By: Geoff Johns (writer), Doug Mahnke (penciller), Mark Irwin, Keith Champagne, Christian Alamy, Tom Nguyen (inkers), Alex Sinclair & Tony Avina (colorists)

The Story: Instead of power rings, maybe it’s best the mob goes back to pitchforks and torches.

The Review: It’s a funny thing about people.  We spend a great lot of our time figuring them out, usually to no success, and then we end up pinning semi-arbitrary labels on them anyway.  We hold onto those labels far longer than reasonable, even with all the evidence to the contrary, and then at the drop of a dime, we switch out those labels for new ones, sticking to those just as fervently and with just as little support.

That’s pretty much what’s happening between the people of Korugar and Sinestro in this issue.  In a few blinks of the eye, they go from readying themselves to waste him to shouting hoorahs in his name.  In their defense, Sinestro does accomplish exactly what he set out to do, which is to free his homeworld from the corps he created, and it’s mostly the impressionable children who look at him adoringly, while the adults seem to have no idea what to make of him now.

But that’s completely understandable.  As this series has gone on, it’s gotten harder and harder to remember that Sinestro is considered a villain in the grand scheme of things.  He’s just so darn competent that objectively, you can’t help admiring the guy to some degree.  In fact, as you watch him coolly whip out back-up plan after back-up plan, executing each one with perfect precision, you get vibes of Batman, master of prep-time himself, and you understand why Hal seems to rub against both men the wrong way.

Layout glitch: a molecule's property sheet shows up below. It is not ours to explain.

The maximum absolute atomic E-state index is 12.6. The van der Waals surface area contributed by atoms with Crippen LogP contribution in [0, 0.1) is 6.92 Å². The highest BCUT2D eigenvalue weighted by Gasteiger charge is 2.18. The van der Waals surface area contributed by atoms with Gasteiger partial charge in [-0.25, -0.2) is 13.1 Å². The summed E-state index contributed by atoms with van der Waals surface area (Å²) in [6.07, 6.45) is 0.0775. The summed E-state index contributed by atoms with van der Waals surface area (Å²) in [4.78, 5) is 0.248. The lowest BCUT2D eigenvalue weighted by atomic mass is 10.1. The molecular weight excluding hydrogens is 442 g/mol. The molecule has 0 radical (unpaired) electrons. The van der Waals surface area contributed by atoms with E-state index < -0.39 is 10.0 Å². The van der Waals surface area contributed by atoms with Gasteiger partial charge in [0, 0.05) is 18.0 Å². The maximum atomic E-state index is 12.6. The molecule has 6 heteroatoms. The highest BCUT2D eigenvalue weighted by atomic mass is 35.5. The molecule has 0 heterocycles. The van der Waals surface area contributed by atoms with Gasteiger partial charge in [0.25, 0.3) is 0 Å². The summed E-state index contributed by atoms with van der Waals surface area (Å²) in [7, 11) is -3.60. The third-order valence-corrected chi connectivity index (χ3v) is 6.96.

I suppose it’d be poor form to talk about an issue of Green Lantern without mentioning Hal at some point.  Really, though, he’s been so overshadowed by his “partner” these issues that he’s become a sidekick in his own title.  In a way, he deserves that status.  The first issue saw him down on his luck, with no job, no house, no mode of transportation, mooching dinner off his girlfriend, who he can’t bring himself to commit to, all of which makes him seem like the boy who won’t grow up and throw down some roots.

Poetic indeed that when he returns to Earth, as much of a vagabond as before, he finally gets his act together and does the grown-up thing for once.  It’s actually a very moving moment, when he’s just about to have a fit about once again losing his powers, saying it’s all he wants, only to trail off, leading into a reconciliation with Carol that climaxes with this rather winning bit of romance: “I know you and I will never, ever work.  But I want it to work.”  And with Hal, that line pretty much means he’ll make it work.

I’d like to note one throwaway detail Johns drops in the thick of the action on Korugar, which you might easily overlook, but which has more significance than you might think.  Hal accuses Sinestro of trying to get him killed when he sent him into the Yellow Central Battery a couple issues ago.  Sinestro corrects him, “It was trying to help you.”  “…By unzipping my molecules?  What it’d do to me?”  “Nothing…harmful.”  So there’s something with Sinestro’s fingerprints lingering inside Hal somewhere; we’ll have to wait to see how it manifests itself.

With such a massive art team on board, it’s hard to believe the issue looks as consistent as it does, but the army of inkers meshes their work very well, emphasizing the very best of Mahnke’s lush, detailed figures.  I know of few artists who sell a close-up the way he can, not afraid of getting right in the characters’ faces, letting the intensity in their expressions glare at you.  And he really knows how to portray the spectacular scope of the Lanterns’ powers; check out that panel of Sinestro dragging the massive Yellow Central Battery and four equally large cell blocks behind him as he guides it through space.

Conclusion: This is Johns doing his most consistent work on a title for which he has an obvious love and endless imagination for.  Solid throughout and a good return to form.

Grade: A-

– Minhquan Nguyen

Some Musings: – And if you’re still not convinced that Sinestro’s a total badass, how’s about this gem of a line: “You can [break the ring] if you push it hard enough.  I’ve done it. Twice.”